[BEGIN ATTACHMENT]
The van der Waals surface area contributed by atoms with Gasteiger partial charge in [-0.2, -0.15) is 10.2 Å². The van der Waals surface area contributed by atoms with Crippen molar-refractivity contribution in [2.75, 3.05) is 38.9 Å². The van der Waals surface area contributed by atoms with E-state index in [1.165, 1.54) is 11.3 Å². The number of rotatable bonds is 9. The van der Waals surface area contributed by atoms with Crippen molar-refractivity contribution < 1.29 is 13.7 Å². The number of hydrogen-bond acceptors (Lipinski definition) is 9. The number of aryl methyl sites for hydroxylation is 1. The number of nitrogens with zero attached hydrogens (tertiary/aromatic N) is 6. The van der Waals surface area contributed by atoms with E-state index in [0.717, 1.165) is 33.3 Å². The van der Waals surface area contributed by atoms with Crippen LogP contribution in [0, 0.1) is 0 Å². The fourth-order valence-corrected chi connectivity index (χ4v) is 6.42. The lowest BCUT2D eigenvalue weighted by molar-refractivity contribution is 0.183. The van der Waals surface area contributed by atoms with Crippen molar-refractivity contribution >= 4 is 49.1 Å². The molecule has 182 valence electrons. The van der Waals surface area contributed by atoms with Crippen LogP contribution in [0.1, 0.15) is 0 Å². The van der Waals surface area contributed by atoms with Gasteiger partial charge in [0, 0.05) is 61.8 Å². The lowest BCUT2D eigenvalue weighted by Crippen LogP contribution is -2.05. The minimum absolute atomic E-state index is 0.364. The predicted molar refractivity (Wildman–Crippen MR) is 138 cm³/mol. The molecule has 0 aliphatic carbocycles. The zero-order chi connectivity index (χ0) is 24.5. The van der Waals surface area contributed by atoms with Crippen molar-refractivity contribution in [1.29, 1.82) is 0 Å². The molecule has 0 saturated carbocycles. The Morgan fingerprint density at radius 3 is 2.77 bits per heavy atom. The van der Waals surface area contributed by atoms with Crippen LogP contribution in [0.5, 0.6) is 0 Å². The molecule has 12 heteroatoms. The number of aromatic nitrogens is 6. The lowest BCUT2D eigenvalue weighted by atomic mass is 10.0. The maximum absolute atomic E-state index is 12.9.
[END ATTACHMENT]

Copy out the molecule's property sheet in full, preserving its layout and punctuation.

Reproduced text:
The van der Waals surface area contributed by atoms with Gasteiger partial charge in [-0.2, -0.15) is 10.2 Å². The van der Waals surface area contributed by atoms with Crippen molar-refractivity contribution in [2.75, 3.05) is 38.9 Å². The van der Waals surface area contributed by atoms with E-state index in [1.165, 1.54) is 11.3 Å². The number of rotatable bonds is 9. The van der Waals surface area contributed by atoms with Crippen molar-refractivity contribution < 1.29 is 13.7 Å². The number of hydrogen-bond acceptors (Lipinski definition) is 9. The number of aryl methyl sites for hydroxylation is 1. The number of nitrogens with zero attached hydrogens (tertiary/aromatic N) is 6. The van der Waals surface area contributed by atoms with E-state index in [0.717, 1.165) is 33.3 Å². The van der Waals surface area contributed by atoms with Crippen LogP contribution in [0, 0.1) is 0 Å². The fourth-order valence-corrected chi connectivity index (χ4v) is 6.42. The lowest BCUT2D eigenvalue weighted by molar-refractivity contribution is 0.183. The van der Waals surface area contributed by atoms with Crippen molar-refractivity contribution >= 4 is 49.1 Å². The molecule has 182 valence electrons. The van der Waals surface area contributed by atoms with Crippen LogP contribution in [0.1, 0.15) is 0 Å². The van der Waals surface area contributed by atoms with Gasteiger partial charge in [0, 0.05) is 61.8 Å². The lowest BCUT2D eigenvalue weighted by Crippen LogP contribution is -2.05. The minimum absolute atomic E-state index is 0.364. The predicted molar refractivity (Wildman–Crippen MR) is 138 cm³/mol. The molecule has 0 aliphatic carbocycles. The zero-order chi connectivity index (χ0) is 24.5. The van der Waals surface area contributed by atoms with Crippen molar-refractivity contribution in [1.29, 1.82) is 0 Å². The molecule has 0 saturated carbocycles. The Morgan fingerprint density at radius 3 is 2.77 bits per heavy atom. The van der Waals surface area contributed by atoms with Crippen LogP contribution in [0.5, 0.6) is 0 Å². The molecule has 12 heteroatoms. The number of aromatic nitrogens is 6. The lowest BCUT2D eigenvalue weighted by atomic mass is 10.0. The maximum absolute atomic E-state index is 12.9.